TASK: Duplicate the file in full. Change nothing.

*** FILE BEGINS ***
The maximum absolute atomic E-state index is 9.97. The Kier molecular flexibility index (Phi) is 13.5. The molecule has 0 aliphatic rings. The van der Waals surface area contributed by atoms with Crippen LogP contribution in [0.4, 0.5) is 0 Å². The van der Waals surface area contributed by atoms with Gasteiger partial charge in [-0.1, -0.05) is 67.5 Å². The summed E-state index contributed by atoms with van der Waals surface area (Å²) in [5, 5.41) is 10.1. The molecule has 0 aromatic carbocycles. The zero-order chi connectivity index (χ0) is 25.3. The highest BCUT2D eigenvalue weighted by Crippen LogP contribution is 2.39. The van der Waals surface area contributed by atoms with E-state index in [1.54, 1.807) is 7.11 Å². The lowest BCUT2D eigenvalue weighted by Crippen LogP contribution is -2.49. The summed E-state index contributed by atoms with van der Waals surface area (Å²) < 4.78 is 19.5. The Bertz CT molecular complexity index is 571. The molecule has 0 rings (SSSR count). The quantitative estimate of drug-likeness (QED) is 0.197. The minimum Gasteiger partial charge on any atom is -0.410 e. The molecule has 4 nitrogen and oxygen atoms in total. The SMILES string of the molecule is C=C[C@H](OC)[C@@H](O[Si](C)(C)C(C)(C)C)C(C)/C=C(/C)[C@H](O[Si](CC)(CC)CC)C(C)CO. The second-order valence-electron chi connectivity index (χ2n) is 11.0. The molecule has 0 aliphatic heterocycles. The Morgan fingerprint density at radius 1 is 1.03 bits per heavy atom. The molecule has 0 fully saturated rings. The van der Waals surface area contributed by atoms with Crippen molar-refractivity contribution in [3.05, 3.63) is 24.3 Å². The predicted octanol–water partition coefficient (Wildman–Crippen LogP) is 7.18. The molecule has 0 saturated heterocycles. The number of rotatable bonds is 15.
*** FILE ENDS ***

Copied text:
The maximum absolute atomic E-state index is 9.97. The Kier molecular flexibility index (Phi) is 13.5. The molecule has 0 aliphatic rings. The van der Waals surface area contributed by atoms with Crippen LogP contribution in [0.4, 0.5) is 0 Å². The van der Waals surface area contributed by atoms with Gasteiger partial charge in [-0.1, -0.05) is 67.5 Å². The summed E-state index contributed by atoms with van der Waals surface area (Å²) in [5, 5.41) is 10.1. The molecule has 0 aromatic carbocycles. The zero-order chi connectivity index (χ0) is 25.3. The highest BCUT2D eigenvalue weighted by Crippen LogP contribution is 2.39. The van der Waals surface area contributed by atoms with E-state index in [1.54, 1.807) is 7.11 Å². The lowest BCUT2D eigenvalue weighted by Crippen LogP contribution is -2.49. The summed E-state index contributed by atoms with van der Waals surface area (Å²) < 4.78 is 19.5. The Bertz CT molecular complexity index is 571. The molecule has 0 rings (SSSR count). The quantitative estimate of drug-likeness (QED) is 0.197. The minimum Gasteiger partial charge on any atom is -0.410 e. The molecule has 4 nitrogen and oxygen atoms in total. The SMILES string of the molecule is C=C[C@H](OC)[C@@H](O[Si](C)(C)C(C)(C)C)C(C)/C=C(/C)[C@H](O[Si](CC)(CC)CC)C(C)CO. The second-order valence-electron chi connectivity index (χ2n) is 11.0. The molecule has 0 aliphatic heterocycles. The Morgan fingerprint density at radius 1 is 1.03 bits per heavy atom. The molecule has 0 fully saturated rings. The van der Waals surface area contributed by atoms with Crippen molar-refractivity contribution in [3.05, 3.63) is 24.3 Å². The predicted octanol–water partition coefficient (Wildman–Crippen LogP) is 7.18. The molecule has 0 saturated heterocycles. The number of rotatable bonds is 15.